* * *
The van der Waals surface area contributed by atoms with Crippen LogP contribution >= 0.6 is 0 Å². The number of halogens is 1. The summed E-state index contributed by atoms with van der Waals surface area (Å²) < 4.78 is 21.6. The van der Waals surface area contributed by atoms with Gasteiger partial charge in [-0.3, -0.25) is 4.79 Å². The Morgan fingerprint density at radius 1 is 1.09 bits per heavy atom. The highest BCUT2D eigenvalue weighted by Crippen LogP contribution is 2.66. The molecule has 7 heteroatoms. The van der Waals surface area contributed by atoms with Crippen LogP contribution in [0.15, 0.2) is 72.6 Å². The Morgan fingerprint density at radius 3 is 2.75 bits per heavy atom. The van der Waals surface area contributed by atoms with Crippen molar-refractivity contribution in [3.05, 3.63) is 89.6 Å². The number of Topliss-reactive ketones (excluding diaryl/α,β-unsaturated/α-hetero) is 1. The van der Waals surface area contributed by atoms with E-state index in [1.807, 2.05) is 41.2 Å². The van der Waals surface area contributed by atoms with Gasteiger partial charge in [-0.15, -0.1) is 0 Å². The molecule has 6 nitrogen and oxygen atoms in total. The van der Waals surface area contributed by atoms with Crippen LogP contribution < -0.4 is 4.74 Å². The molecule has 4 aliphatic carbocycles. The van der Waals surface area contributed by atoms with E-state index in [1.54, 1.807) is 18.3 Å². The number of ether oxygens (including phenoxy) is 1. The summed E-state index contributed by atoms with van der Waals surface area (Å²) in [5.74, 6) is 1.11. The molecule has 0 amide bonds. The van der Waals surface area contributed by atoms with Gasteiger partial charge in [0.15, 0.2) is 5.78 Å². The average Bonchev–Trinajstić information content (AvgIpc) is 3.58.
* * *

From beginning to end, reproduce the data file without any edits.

The van der Waals surface area contributed by atoms with Crippen LogP contribution >= 0.6 is 0 Å². The number of halogens is 1. The summed E-state index contributed by atoms with van der Waals surface area (Å²) < 4.78 is 21.6. The van der Waals surface area contributed by atoms with Gasteiger partial charge in [-0.3, -0.25) is 4.79 Å². The Morgan fingerprint density at radius 1 is 1.09 bits per heavy atom. The highest BCUT2D eigenvalue weighted by Crippen LogP contribution is 2.66. The molecule has 7 heteroatoms. The van der Waals surface area contributed by atoms with Crippen LogP contribution in [0.15, 0.2) is 72.6 Å². The Morgan fingerprint density at radius 3 is 2.75 bits per heavy atom. The van der Waals surface area contributed by atoms with Crippen molar-refractivity contribution in [3.05, 3.63) is 89.6 Å². The number of Topliss-reactive ketones (excluding diaryl/α,β-unsaturated/α-hetero) is 1. The van der Waals surface area contributed by atoms with E-state index in [1.807, 2.05) is 41.2 Å². The van der Waals surface area contributed by atoms with Gasteiger partial charge in [-0.15, -0.1) is 0 Å². The molecule has 6 nitrogen and oxygen atoms in total. The van der Waals surface area contributed by atoms with Crippen LogP contribution < -0.4 is 4.74 Å². The molecule has 4 aliphatic carbocycles. The van der Waals surface area contributed by atoms with E-state index in [1.54, 1.807) is 18.3 Å². The number of ether oxygens (including phenoxy) is 1. The summed E-state index contributed by atoms with van der Waals surface area (Å²) in [5.74, 6) is 1.11. The molecule has 0 amide bonds. The van der Waals surface area contributed by atoms with Gasteiger partial charge in [0.15, 0.2) is 5.78 Å². The average Bonchev–Trinajstić information content (AvgIpc) is 3.58.